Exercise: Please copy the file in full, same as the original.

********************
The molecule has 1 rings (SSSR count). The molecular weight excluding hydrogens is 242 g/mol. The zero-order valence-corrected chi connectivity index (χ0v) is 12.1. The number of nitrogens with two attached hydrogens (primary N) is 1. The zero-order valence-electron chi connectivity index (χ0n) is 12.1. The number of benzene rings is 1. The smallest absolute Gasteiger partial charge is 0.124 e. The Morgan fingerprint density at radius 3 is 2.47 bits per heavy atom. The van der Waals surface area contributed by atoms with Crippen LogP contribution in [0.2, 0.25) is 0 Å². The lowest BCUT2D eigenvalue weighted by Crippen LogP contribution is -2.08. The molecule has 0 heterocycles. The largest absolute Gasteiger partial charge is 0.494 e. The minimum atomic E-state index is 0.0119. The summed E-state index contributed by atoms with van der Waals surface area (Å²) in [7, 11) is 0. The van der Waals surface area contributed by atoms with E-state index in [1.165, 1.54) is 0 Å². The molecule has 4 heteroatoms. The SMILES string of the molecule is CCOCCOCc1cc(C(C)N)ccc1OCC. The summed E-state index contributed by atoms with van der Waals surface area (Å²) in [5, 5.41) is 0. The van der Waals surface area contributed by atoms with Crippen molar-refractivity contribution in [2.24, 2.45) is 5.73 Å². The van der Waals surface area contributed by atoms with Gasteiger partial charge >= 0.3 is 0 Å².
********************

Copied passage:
The molecule has 1 rings (SSSR count). The molecular weight excluding hydrogens is 242 g/mol. The zero-order valence-corrected chi connectivity index (χ0v) is 12.1. The number of nitrogens with two attached hydrogens (primary N) is 1. The zero-order valence-electron chi connectivity index (χ0n) is 12.1. The number of benzene rings is 1. The smallest absolute Gasteiger partial charge is 0.124 e. The Morgan fingerprint density at radius 3 is 2.47 bits per heavy atom. The van der Waals surface area contributed by atoms with Crippen LogP contribution in [0.2, 0.25) is 0 Å². The lowest BCUT2D eigenvalue weighted by Crippen LogP contribution is -2.08. The molecule has 0 heterocycles. The largest absolute Gasteiger partial charge is 0.494 e. The minimum atomic E-state index is 0.0119. The summed E-state index contributed by atoms with van der Waals surface area (Å²) in [7, 11) is 0. The van der Waals surface area contributed by atoms with E-state index in [1.165, 1.54) is 0 Å². The molecule has 4 heteroatoms. The SMILES string of the molecule is CCOCCOCc1cc(C(C)N)ccc1OCC. The summed E-state index contributed by atoms with van der Waals surface area (Å²) in [5, 5.41) is 0. The van der Waals surface area contributed by atoms with Crippen molar-refractivity contribution in [2.24, 2.45) is 5.73 Å². The van der Waals surface area contributed by atoms with Gasteiger partial charge >= 0.3 is 0 Å².